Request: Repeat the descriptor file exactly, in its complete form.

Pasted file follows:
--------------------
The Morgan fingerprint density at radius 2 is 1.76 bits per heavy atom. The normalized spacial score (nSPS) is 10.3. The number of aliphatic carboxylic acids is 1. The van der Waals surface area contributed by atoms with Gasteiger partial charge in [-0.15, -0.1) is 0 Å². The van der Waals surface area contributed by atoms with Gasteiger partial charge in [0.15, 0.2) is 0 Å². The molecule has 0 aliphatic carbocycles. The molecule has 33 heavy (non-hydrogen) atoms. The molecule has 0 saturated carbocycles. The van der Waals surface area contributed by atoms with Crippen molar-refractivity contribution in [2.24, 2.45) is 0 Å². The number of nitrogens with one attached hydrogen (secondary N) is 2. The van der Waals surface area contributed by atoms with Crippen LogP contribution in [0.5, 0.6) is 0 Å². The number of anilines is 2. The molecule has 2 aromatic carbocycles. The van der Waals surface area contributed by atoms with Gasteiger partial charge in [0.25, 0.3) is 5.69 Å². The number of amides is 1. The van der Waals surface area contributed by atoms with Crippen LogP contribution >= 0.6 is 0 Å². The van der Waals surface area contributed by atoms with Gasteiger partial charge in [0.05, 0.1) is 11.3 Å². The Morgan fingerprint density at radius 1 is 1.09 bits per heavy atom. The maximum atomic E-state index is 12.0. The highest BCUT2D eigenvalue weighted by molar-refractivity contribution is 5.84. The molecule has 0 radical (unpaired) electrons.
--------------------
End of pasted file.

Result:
The Morgan fingerprint density at radius 2 is 1.76 bits per heavy atom. The normalized spacial score (nSPS) is 10.3. The number of aliphatic carboxylic acids is 1. The van der Waals surface area contributed by atoms with Gasteiger partial charge in [-0.15, -0.1) is 0 Å². The van der Waals surface area contributed by atoms with Gasteiger partial charge in [0.15, 0.2) is 0 Å². The molecule has 0 aliphatic carbocycles. The molecule has 33 heavy (non-hydrogen) atoms. The molecule has 0 saturated carbocycles. The van der Waals surface area contributed by atoms with Crippen molar-refractivity contribution in [2.24, 2.45) is 0 Å². The number of nitrogens with one attached hydrogen (secondary N) is 2. The van der Waals surface area contributed by atoms with Crippen LogP contribution in [0.5, 0.6) is 0 Å². The number of anilines is 2. The molecule has 2 aromatic carbocycles. The van der Waals surface area contributed by atoms with Gasteiger partial charge in [0.25, 0.3) is 5.69 Å². The number of amides is 1. The van der Waals surface area contributed by atoms with Crippen LogP contribution >= 0.6 is 0 Å². The van der Waals surface area contributed by atoms with Gasteiger partial charge in [0.05, 0.1) is 11.3 Å². The Morgan fingerprint density at radius 1 is 1.09 bits per heavy atom. The maximum atomic E-state index is 12.0. The highest BCUT2D eigenvalue weighted by molar-refractivity contribution is 5.84. The molecule has 0 radical (unpaired) electrons.